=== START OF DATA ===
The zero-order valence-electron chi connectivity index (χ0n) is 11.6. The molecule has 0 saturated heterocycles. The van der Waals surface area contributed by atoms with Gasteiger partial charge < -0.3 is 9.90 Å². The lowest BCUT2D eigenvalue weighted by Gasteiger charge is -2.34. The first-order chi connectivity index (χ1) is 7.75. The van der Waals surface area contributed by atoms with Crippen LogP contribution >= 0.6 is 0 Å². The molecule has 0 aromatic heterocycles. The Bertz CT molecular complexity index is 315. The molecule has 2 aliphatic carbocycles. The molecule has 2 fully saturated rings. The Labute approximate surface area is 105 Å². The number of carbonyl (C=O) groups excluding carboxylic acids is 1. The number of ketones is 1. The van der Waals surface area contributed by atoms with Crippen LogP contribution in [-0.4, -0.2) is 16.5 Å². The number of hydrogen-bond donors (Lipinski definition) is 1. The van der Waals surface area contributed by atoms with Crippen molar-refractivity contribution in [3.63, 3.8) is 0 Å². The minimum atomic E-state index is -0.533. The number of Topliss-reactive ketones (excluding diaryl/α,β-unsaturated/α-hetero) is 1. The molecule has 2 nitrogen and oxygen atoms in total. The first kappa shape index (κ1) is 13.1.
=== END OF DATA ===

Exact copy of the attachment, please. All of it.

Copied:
The zero-order valence-electron chi connectivity index (χ0n) is 11.6. The molecule has 0 saturated heterocycles. The van der Waals surface area contributed by atoms with Gasteiger partial charge < -0.3 is 9.90 Å². The lowest BCUT2D eigenvalue weighted by Gasteiger charge is -2.34. The first-order chi connectivity index (χ1) is 7.75. The van der Waals surface area contributed by atoms with Crippen LogP contribution >= 0.6 is 0 Å². The molecule has 0 aromatic heterocycles. The Bertz CT molecular complexity index is 315. The molecule has 2 aliphatic carbocycles. The molecule has 2 fully saturated rings. The Labute approximate surface area is 105 Å². The number of carbonyl (C=O) groups excluding carboxylic acids is 1. The number of ketones is 1. The van der Waals surface area contributed by atoms with Crippen LogP contribution in [-0.4, -0.2) is 16.5 Å². The number of hydrogen-bond donors (Lipinski definition) is 1. The van der Waals surface area contributed by atoms with Crippen molar-refractivity contribution in [3.63, 3.8) is 0 Å². The minimum atomic E-state index is -0.533. The number of Topliss-reactive ketones (excluding diaryl/α,β-unsaturated/α-hetero) is 1. The molecule has 2 nitrogen and oxygen atoms in total. The first kappa shape index (κ1) is 13.1.